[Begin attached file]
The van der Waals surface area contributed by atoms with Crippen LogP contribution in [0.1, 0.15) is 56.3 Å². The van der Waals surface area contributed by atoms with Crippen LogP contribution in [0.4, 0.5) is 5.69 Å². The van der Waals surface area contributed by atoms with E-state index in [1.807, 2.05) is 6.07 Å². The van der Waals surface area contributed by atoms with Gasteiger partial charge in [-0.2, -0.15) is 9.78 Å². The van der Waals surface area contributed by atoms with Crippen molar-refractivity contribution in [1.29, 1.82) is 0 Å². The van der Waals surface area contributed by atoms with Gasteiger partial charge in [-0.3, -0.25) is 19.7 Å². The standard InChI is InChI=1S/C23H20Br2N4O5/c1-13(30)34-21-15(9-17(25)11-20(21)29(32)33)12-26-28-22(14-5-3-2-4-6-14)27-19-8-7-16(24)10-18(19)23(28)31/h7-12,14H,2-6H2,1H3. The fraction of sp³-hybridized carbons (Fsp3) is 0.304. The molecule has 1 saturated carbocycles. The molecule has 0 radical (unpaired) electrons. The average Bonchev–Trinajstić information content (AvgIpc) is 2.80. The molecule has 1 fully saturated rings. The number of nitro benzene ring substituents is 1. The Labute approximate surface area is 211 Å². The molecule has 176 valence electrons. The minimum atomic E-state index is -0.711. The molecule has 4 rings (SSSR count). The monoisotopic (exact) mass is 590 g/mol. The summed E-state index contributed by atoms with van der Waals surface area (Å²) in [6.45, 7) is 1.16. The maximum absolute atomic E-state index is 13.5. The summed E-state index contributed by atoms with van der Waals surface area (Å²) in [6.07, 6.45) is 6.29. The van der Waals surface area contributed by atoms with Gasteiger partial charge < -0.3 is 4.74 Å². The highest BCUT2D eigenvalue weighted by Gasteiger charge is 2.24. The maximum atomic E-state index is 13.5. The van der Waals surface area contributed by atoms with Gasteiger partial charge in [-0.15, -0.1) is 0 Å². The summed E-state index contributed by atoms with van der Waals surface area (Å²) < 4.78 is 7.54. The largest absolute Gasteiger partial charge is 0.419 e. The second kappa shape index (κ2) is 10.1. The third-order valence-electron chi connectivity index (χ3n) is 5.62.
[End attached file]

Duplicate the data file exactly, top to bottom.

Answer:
The van der Waals surface area contributed by atoms with Crippen LogP contribution in [0.1, 0.15) is 56.3 Å². The van der Waals surface area contributed by atoms with Crippen LogP contribution in [0.4, 0.5) is 5.69 Å². The van der Waals surface area contributed by atoms with E-state index in [1.807, 2.05) is 6.07 Å². The van der Waals surface area contributed by atoms with Gasteiger partial charge in [-0.2, -0.15) is 9.78 Å². The van der Waals surface area contributed by atoms with Crippen molar-refractivity contribution in [1.29, 1.82) is 0 Å². The van der Waals surface area contributed by atoms with Gasteiger partial charge in [-0.3, -0.25) is 19.7 Å². The standard InChI is InChI=1S/C23H20Br2N4O5/c1-13(30)34-21-15(9-17(25)11-20(21)29(32)33)12-26-28-22(14-5-3-2-4-6-14)27-19-8-7-16(24)10-18(19)23(28)31/h7-12,14H,2-6H2,1H3. The fraction of sp³-hybridized carbons (Fsp3) is 0.304. The molecule has 1 saturated carbocycles. The molecule has 0 radical (unpaired) electrons. The average Bonchev–Trinajstić information content (AvgIpc) is 2.80. The molecule has 1 fully saturated rings. The number of nitro benzene ring substituents is 1. The Labute approximate surface area is 211 Å². The molecule has 176 valence electrons. The minimum atomic E-state index is -0.711. The molecule has 4 rings (SSSR count). The monoisotopic (exact) mass is 590 g/mol. The summed E-state index contributed by atoms with van der Waals surface area (Å²) in [6.45, 7) is 1.16. The maximum absolute atomic E-state index is 13.5. The summed E-state index contributed by atoms with van der Waals surface area (Å²) in [6.07, 6.45) is 6.29. The van der Waals surface area contributed by atoms with Gasteiger partial charge < -0.3 is 4.74 Å². The highest BCUT2D eigenvalue weighted by Gasteiger charge is 2.24. The maximum atomic E-state index is 13.5. The van der Waals surface area contributed by atoms with Gasteiger partial charge in [-0.15, -0.1) is 0 Å². The summed E-state index contributed by atoms with van der Waals surface area (Å²) < 4.78 is 7.54. The largest absolute Gasteiger partial charge is 0.419 e. The second kappa shape index (κ2) is 10.1. The third-order valence-electron chi connectivity index (χ3n) is 5.62.